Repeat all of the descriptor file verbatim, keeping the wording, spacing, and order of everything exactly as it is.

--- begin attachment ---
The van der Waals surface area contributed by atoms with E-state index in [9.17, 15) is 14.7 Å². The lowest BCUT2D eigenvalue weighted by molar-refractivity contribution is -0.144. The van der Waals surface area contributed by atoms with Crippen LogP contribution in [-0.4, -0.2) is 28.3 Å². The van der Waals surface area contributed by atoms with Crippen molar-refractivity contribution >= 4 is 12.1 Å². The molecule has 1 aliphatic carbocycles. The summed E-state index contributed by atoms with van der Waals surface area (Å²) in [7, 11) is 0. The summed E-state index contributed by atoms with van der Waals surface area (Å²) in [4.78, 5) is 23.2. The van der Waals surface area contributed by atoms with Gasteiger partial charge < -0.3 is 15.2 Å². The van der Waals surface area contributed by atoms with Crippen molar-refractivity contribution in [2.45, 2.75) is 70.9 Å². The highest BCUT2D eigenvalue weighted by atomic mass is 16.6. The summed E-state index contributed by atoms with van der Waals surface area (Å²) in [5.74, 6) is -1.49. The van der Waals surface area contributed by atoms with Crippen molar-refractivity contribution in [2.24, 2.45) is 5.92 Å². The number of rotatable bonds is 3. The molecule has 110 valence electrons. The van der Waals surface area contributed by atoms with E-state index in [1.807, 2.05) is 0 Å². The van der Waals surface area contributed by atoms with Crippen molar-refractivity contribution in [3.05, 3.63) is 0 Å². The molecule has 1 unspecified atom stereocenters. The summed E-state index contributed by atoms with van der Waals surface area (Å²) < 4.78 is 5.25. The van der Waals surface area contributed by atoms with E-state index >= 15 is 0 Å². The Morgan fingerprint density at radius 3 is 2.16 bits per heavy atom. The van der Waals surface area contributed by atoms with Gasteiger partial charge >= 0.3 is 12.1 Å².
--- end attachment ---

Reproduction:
The van der Waals surface area contributed by atoms with E-state index in [9.17, 15) is 14.7 Å². The lowest BCUT2D eigenvalue weighted by molar-refractivity contribution is -0.144. The van der Waals surface area contributed by atoms with Crippen LogP contribution in [-0.4, -0.2) is 28.3 Å². The van der Waals surface area contributed by atoms with Crippen molar-refractivity contribution >= 4 is 12.1 Å². The molecule has 1 aliphatic carbocycles. The summed E-state index contributed by atoms with van der Waals surface area (Å²) in [7, 11) is 0. The summed E-state index contributed by atoms with van der Waals surface area (Å²) in [4.78, 5) is 23.2. The van der Waals surface area contributed by atoms with Gasteiger partial charge < -0.3 is 15.2 Å². The van der Waals surface area contributed by atoms with Crippen molar-refractivity contribution in [2.45, 2.75) is 70.9 Å². The highest BCUT2D eigenvalue weighted by atomic mass is 16.6. The summed E-state index contributed by atoms with van der Waals surface area (Å²) in [5.74, 6) is -1.49. The van der Waals surface area contributed by atoms with Crippen molar-refractivity contribution in [2.24, 2.45) is 5.92 Å². The number of rotatable bonds is 3. The molecule has 110 valence electrons. The van der Waals surface area contributed by atoms with E-state index in [1.807, 2.05) is 0 Å². The van der Waals surface area contributed by atoms with Crippen molar-refractivity contribution in [3.05, 3.63) is 0 Å². The molecule has 1 unspecified atom stereocenters. The summed E-state index contributed by atoms with van der Waals surface area (Å²) < 4.78 is 5.25. The van der Waals surface area contributed by atoms with E-state index >= 15 is 0 Å². The Morgan fingerprint density at radius 3 is 2.16 bits per heavy atom. The van der Waals surface area contributed by atoms with Gasteiger partial charge >= 0.3 is 12.1 Å².